See if you can tell if the offending assembly is properly seated. You've done a lot of good work here. Stay with us. You'll get it.
 

billr

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This is the same old axle assembly isn't it; you just removed it for the suspension work? My guess is same as above, you need to shove it in some more, even though it looks like it is in enough. You may have to rap on the end of the axle hard, like using a wood 4 x 4 on end as a "battering ram". Also agree, that axle nut should have nothing to do with this problem.
 

Mobile Dan

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Is that a "one piece" shaft or a "two piece" shaft? Two-piece has a support bearing at rear of engine block. Different sellers picture it both ways.
 

GratisShark

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No Bill, you were right the first time...it is a new axle...I probably confused you with all the details about other repairs. I'm including two images showing the actual part which I inspected and compared with the one I removed before installing it. One image shows the end that mounts into the transaxle/gearbox. It has what Hyundai refers to as a "circlip" and you have to ensure that the open end is facing down when you slide it in. Personally, I heard no noticable "click" when I installed it but the transaxle case is pretty thick and the clip is pretty far in when it reaches it's destination, so I don't think thats too telling. You are supposed to try to remove it to ensure that it's properly seated, which I did without trying to rip the thing out. I also hope that this answers Dan's question because I didn't see a support bearing between the wheel hub and the transaxle but since I'm questioning everything I've done, I will have another look underneath today. Please let me know if you can see the images and if they are of any use to you and thanks so much for your help guys!




By the way, what is the correct way to "slam the thing home" if it's not fully seated? Can I use a small block of wood to bang on the flat sides of the housing just outside the "circlip" end of the shaft? It looks completely round in the picture but I'm 95% sure that it has two somewhat flat recesses on it. Will this skew it? Or am I to the point of disassembling the hub and removing the axle from that end? If so, I'm not sure about how hard to hit it because as you probably know there is some give in these types of shafts and I don't want to damage anything.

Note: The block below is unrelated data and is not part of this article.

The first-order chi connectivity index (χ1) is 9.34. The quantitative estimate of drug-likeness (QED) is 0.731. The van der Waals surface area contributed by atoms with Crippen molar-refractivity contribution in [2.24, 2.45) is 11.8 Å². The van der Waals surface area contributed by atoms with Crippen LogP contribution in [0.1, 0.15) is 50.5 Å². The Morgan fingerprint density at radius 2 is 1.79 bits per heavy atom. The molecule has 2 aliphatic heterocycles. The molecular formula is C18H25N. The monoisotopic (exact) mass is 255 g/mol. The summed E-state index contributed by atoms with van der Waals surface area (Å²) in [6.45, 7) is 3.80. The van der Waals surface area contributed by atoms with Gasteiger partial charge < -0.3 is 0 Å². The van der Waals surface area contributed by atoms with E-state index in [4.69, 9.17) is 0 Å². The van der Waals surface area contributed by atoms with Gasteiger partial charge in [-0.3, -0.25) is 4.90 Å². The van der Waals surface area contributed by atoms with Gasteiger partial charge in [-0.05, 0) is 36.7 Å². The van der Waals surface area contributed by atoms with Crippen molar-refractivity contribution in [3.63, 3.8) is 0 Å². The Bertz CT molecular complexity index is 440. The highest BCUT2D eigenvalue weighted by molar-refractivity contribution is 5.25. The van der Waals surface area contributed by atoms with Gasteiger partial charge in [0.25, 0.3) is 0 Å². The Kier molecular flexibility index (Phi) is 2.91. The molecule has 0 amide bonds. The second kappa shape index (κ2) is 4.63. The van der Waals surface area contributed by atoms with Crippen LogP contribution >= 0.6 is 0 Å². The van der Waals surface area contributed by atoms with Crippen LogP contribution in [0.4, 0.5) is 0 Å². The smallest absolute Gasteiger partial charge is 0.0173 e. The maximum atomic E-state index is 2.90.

***UPDATE***
I was mistaken about the housing unit; it is perfectly round and has no ridge to use as a driving point.
 
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GratisShark

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Sorry JD, part of the above response was to your post. As I said, I heard nothing in the way of a click when I put it in but I did "pop" it into place and subsequently tried to pull it out. Even though I'm seriously questioning myself at this point, I did a lot of research before ordering that particular part so it should be correct. It looked identical to the one I removed with the exception of a rubber collar that was about half-way in between the ends of the old unit. This looked like something placed there to balance the shaft (to my untrained eye), that may not be necessary if proper balancing is achieved in the first place but I don't know. Below are a few pictures:

CV Axle to Transaxle

Bottom of Transaxle/Gearbox

Old CV Axle

Rubber Collar
 
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GratisShark

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Sorry I just realized I blew up the page with the size of the images...please let me know if this causes an issue and I will remove them. I also have some close-up shots of both ends of the old part that show the splines and "circlip" if you want me to add them. Thank you!
 

NickD

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Hate those cir clips on the differential side of the half axle, but can't determine if the old one came out from looking at your old axle. If the old one is still stuck in the differential, you will never snap in the new one.

Never worked on a Hun-day before, but sure that transaxle has a seal like any other, like to replace that as well or will get drips down the road. Speaking of drips, have to learn to like those drips dripping in your face.

If that cir clip is stuck on the inside need a right angle pick tool to work it out, not fun.
 

JackC

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I like the NickD idea, but here is another thought, since we are exploring everything.

I wonder if we are overthinking this. Have you set the car back on the ground and tried it? If not, I suggest giving it a try. Perhaps some new or old part is just a little bit tight and is stopping that wheel from turning freely and will free up when in use.

I believe that could explain all the above symptoms.